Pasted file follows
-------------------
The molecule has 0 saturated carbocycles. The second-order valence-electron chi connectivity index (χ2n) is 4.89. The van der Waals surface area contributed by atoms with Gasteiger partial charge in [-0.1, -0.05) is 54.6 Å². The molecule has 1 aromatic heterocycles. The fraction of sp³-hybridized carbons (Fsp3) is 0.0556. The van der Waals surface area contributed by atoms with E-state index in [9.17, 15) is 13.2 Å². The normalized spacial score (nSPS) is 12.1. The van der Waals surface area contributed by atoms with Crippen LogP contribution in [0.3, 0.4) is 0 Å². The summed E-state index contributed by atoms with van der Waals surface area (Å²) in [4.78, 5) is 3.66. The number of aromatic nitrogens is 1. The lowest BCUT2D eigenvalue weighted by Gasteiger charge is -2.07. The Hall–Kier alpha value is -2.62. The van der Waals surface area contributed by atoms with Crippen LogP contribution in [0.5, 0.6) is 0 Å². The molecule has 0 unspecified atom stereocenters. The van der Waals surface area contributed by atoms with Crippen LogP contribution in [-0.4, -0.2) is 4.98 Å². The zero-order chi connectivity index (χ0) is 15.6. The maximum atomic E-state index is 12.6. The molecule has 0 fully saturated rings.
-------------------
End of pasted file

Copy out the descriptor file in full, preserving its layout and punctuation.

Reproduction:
The molecule has 0 saturated carbocycles. The second-order valence-electron chi connectivity index (χ2n) is 4.89. The van der Waals surface area contributed by atoms with Gasteiger partial charge in [-0.1, -0.05) is 54.6 Å². The molecule has 1 aromatic heterocycles. The fraction of sp³-hybridized carbons (Fsp3) is 0.0556. The van der Waals surface area contributed by atoms with E-state index in [9.17, 15) is 13.2 Å². The normalized spacial score (nSPS) is 12.1. The van der Waals surface area contributed by atoms with Crippen LogP contribution in [0.3, 0.4) is 0 Å². The summed E-state index contributed by atoms with van der Waals surface area (Å²) in [4.78, 5) is 3.66. The number of aromatic nitrogens is 1. The lowest BCUT2D eigenvalue weighted by Gasteiger charge is -2.07. The Hall–Kier alpha value is -2.62. The van der Waals surface area contributed by atoms with Crippen LogP contribution in [0.5, 0.6) is 0 Å². The molecule has 0 unspecified atom stereocenters. The van der Waals surface area contributed by atoms with Crippen LogP contribution in [-0.4, -0.2) is 4.98 Å². The zero-order chi connectivity index (χ0) is 15.6. The maximum atomic E-state index is 12.6. The molecule has 0 fully saturated rings.